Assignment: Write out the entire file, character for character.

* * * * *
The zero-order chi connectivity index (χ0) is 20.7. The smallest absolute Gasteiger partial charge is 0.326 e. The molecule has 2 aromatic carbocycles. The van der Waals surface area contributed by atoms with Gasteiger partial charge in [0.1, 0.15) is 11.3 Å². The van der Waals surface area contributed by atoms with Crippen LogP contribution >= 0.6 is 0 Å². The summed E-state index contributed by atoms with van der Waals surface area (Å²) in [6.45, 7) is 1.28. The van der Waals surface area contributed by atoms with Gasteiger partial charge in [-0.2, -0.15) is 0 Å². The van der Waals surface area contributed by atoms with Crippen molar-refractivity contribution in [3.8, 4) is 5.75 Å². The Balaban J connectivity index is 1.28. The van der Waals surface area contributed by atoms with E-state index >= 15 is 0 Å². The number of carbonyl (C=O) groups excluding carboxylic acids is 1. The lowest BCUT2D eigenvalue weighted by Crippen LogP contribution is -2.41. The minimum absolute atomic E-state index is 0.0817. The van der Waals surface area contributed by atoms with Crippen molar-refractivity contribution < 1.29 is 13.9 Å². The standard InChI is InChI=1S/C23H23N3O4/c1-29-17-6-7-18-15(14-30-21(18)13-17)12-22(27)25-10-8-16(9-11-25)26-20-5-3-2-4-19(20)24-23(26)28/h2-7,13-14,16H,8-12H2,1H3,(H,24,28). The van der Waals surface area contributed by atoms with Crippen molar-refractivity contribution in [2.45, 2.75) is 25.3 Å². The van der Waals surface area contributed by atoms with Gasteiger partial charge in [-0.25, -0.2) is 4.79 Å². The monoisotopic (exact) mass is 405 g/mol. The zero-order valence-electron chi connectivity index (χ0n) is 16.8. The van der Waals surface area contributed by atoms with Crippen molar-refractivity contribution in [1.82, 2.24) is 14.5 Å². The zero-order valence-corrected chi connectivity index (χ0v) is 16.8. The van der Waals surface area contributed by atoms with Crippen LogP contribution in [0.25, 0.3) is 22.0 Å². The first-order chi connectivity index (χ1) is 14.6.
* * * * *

The zero-order chi connectivity index (χ0) is 20.7. The smallest absolute Gasteiger partial charge is 0.326 e. The molecule has 2 aromatic carbocycles. The van der Waals surface area contributed by atoms with Gasteiger partial charge in [0.1, 0.15) is 11.3 Å². The van der Waals surface area contributed by atoms with Crippen LogP contribution >= 0.6 is 0 Å². The summed E-state index contributed by atoms with van der Waals surface area (Å²) in [6.45, 7) is 1.28. The van der Waals surface area contributed by atoms with Gasteiger partial charge in [-0.2, -0.15) is 0 Å². The van der Waals surface area contributed by atoms with Crippen molar-refractivity contribution in [3.8, 4) is 5.75 Å². The Balaban J connectivity index is 1.28. The van der Waals surface area contributed by atoms with E-state index >= 15 is 0 Å². The number of carbonyl (C=O) groups excluding carboxylic acids is 1. The lowest BCUT2D eigenvalue weighted by Crippen LogP contribution is -2.41. The minimum absolute atomic E-state index is 0.0817. The van der Waals surface area contributed by atoms with Crippen molar-refractivity contribution < 1.29 is 13.9 Å². The standard InChI is InChI=1S/C23H23N3O4/c1-29-17-6-7-18-15(14-30-21(18)13-17)12-22(27)25-10-8-16(9-11-25)26-20-5-3-2-4-19(20)24-23(26)28/h2-7,13-14,16H,8-12H2,1H3,(H,24,28). The van der Waals surface area contributed by atoms with Crippen molar-refractivity contribution in [2.45, 2.75) is 25.3 Å². The van der Waals surface area contributed by atoms with Gasteiger partial charge in [-0.25, -0.2) is 4.79 Å². The monoisotopic (exact) mass is 405 g/mol. The zero-order valence-electron chi connectivity index (χ0n) is 16.8. The van der Waals surface area contributed by atoms with Crippen molar-refractivity contribution in [1.82, 2.24) is 14.5 Å². The zero-order valence-corrected chi connectivity index (χ0v) is 16.8. The van der Waals surface area contributed by atoms with Crippen LogP contribution in [0.25, 0.3) is 22.0 Å². The first-order chi connectivity index (χ1) is 14.6.